2. Because a systematic comparison of different doses is not made, the child is maintained on a non-optimal dose, and thus fails to get al the benefits that are possible.
3. Medication is discontinued because of "side-effects" that actually had nothing to do with the medication (see below).
4. Because a careful assessment was not made of how the child did on medicine, problems that may have remained even though the medicine was helpful are not targeted for adjunctive forms of treatment.
Let me say something about side-effects of ADHD medications. I do these type of trials all the time and often find that what would otherwise be assumed to be side-effects of medication actually occur during the placebo week! Several carefully controlled studies have reported similar findings, as well as the fact that problems presumed to be side-effects of medicine are often present prior to starting medication.
Suppose a good trial has been done and the proper dose selected - now what?
After this has been done, it is VERY important to monitor how the child is doing on a regular basis. In fact, guidelines published by the American Academy of Child and Adolescent Psychiatry, recommend that at least weekly ratings from teachers be obtained. This is because a child's response to ADHD stimulant medication can change over time, so what starts out as being very helpful may become less helpful over time. Some of you may have already had the unfortunate experience of believing that things were going along pretty well, and then finding out at report card time that this was not the case. With regular, systematic feedback from teachers about how well a child's ADHD symptoms are being managed, the quality of work being completed, peer relations, etc., this type of unpleasant surprise does not need to occur. This is not difficult to do, but in my experience, is rarely done.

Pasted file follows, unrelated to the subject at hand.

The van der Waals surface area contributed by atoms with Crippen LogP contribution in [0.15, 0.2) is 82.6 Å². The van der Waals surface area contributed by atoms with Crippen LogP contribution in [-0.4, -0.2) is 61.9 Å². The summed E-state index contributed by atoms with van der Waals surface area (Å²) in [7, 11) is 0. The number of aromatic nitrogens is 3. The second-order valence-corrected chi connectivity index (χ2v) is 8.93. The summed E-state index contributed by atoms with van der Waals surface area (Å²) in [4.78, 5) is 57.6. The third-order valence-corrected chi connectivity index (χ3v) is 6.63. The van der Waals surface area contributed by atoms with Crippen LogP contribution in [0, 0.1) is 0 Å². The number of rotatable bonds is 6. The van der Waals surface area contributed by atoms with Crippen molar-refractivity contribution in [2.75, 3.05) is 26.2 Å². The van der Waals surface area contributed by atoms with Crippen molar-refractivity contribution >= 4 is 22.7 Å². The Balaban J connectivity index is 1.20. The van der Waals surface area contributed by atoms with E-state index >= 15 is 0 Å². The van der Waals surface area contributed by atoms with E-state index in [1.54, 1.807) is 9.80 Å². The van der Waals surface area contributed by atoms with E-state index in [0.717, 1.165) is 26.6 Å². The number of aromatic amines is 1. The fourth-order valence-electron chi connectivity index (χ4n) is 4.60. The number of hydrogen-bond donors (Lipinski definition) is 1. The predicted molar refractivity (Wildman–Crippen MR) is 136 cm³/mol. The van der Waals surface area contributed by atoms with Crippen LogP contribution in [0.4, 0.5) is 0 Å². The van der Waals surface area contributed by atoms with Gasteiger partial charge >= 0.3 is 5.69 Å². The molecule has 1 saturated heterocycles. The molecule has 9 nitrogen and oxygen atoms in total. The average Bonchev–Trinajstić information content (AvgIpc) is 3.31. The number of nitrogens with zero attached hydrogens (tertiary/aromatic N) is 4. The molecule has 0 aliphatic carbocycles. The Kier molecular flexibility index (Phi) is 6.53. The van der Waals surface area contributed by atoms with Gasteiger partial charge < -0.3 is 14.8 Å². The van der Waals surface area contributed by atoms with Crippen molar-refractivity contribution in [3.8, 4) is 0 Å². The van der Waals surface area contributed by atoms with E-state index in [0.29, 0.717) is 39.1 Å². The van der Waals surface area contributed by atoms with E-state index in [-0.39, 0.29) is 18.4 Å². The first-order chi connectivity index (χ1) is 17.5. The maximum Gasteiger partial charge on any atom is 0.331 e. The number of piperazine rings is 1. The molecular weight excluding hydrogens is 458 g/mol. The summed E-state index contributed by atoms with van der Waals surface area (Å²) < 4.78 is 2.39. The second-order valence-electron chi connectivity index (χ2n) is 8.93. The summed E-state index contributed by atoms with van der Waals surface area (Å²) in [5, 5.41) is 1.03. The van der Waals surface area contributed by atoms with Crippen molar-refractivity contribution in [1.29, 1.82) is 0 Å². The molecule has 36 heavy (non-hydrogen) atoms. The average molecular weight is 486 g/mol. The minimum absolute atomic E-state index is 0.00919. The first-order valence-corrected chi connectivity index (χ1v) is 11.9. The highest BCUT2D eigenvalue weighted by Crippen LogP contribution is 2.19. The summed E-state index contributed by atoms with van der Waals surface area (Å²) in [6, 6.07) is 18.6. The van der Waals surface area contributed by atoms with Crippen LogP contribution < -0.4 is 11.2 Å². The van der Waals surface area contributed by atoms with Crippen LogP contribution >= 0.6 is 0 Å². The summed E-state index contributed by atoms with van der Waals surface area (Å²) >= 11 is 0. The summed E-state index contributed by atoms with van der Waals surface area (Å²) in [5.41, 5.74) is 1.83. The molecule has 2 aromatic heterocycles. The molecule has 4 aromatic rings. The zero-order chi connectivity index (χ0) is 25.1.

Allow me to put in a plug for procedures I have developed and use regularly to help parents with these important issues. If you visit my site www.help4add.com, you'll find overviews of a medication trial program to assist with initial medication trials and a monitoring system to carefully follow how a child is doing. I use these programs all the time and know how useful they are. Please consider giving them a try if you are considering the use of medication for your child or have a child who is already on medication.
Dr. David Rabiner Ph.D
Dr. Dave Rabiner received his Ph.D in clinical psychology from Duke University in 1987 where he also completed a one-year internship in child psychology at Duke University Medical Center. From 1987-1998, he was a professor in the psychology department at the University of North Carolina at Greensboro. During this time, he maintained a part-time private practice where he worked primarily with children diagnosed with ADHD (Attention Deficit Hyperactivity Disorder). In addition to this direct clinical work, he has consulted with numerous pediatricians and family physicians in North Carolina to assist them in evaluating and treating children with ADHD.
Dr. Rabiner has also published a number of papers on children's social development in peer-reviewed journals and presented his work at professional conferences. He's also served as a consultant on two federally funded grants to study ADHD.
Currently, Dr. Rabiner is teaching and conducting research on ADHD at Duke University in Durham, NC.
Staff, H. (2000, January 4). Medication Guidelines for Children with ADHD, HealthyPlace. Retrieved on 2021, May 9 from https://www.healthyplace.com/adhd/articles/medication-guidelines-for-children-with-adhd